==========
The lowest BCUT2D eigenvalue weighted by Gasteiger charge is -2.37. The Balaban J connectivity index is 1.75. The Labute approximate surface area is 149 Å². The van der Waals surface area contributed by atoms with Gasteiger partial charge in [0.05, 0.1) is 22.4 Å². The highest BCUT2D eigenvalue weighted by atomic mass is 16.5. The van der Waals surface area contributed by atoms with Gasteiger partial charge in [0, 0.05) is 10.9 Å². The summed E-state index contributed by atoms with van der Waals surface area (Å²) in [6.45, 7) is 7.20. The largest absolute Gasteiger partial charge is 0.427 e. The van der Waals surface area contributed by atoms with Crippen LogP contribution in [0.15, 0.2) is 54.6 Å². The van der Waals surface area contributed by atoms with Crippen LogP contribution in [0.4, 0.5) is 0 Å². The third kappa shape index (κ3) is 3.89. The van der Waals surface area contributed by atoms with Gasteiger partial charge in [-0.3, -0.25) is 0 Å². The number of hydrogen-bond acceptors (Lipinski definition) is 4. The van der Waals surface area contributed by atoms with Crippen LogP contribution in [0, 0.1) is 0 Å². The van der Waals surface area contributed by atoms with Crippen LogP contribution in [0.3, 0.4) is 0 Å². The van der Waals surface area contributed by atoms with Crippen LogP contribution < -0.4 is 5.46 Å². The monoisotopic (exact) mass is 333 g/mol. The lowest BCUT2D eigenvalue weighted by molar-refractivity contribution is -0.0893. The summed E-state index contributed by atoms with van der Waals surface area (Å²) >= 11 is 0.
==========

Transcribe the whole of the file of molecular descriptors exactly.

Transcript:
The lowest BCUT2D eigenvalue weighted by Gasteiger charge is -2.37. The Balaban J connectivity index is 1.75. The Labute approximate surface area is 149 Å². The van der Waals surface area contributed by atoms with Gasteiger partial charge in [0.05, 0.1) is 22.4 Å². The highest BCUT2D eigenvalue weighted by atomic mass is 16.5. The van der Waals surface area contributed by atoms with Gasteiger partial charge in [0, 0.05) is 10.9 Å². The summed E-state index contributed by atoms with van der Waals surface area (Å²) in [6.45, 7) is 7.20. The largest absolute Gasteiger partial charge is 0.427 e. The van der Waals surface area contributed by atoms with Crippen LogP contribution in [0.15, 0.2) is 54.6 Å². The van der Waals surface area contributed by atoms with Crippen LogP contribution in [0.4, 0.5) is 0 Å². The third kappa shape index (κ3) is 3.89. The van der Waals surface area contributed by atoms with Gasteiger partial charge in [-0.3, -0.25) is 0 Å². The number of hydrogen-bond acceptors (Lipinski definition) is 4. The van der Waals surface area contributed by atoms with Crippen LogP contribution in [0, 0.1) is 0 Å². The van der Waals surface area contributed by atoms with Crippen LogP contribution in [0.3, 0.4) is 0 Å². The van der Waals surface area contributed by atoms with Crippen LogP contribution < -0.4 is 5.46 Å². The monoisotopic (exact) mass is 333 g/mol. The lowest BCUT2D eigenvalue weighted by molar-refractivity contribution is -0.0893. The summed E-state index contributed by atoms with van der Waals surface area (Å²) >= 11 is 0.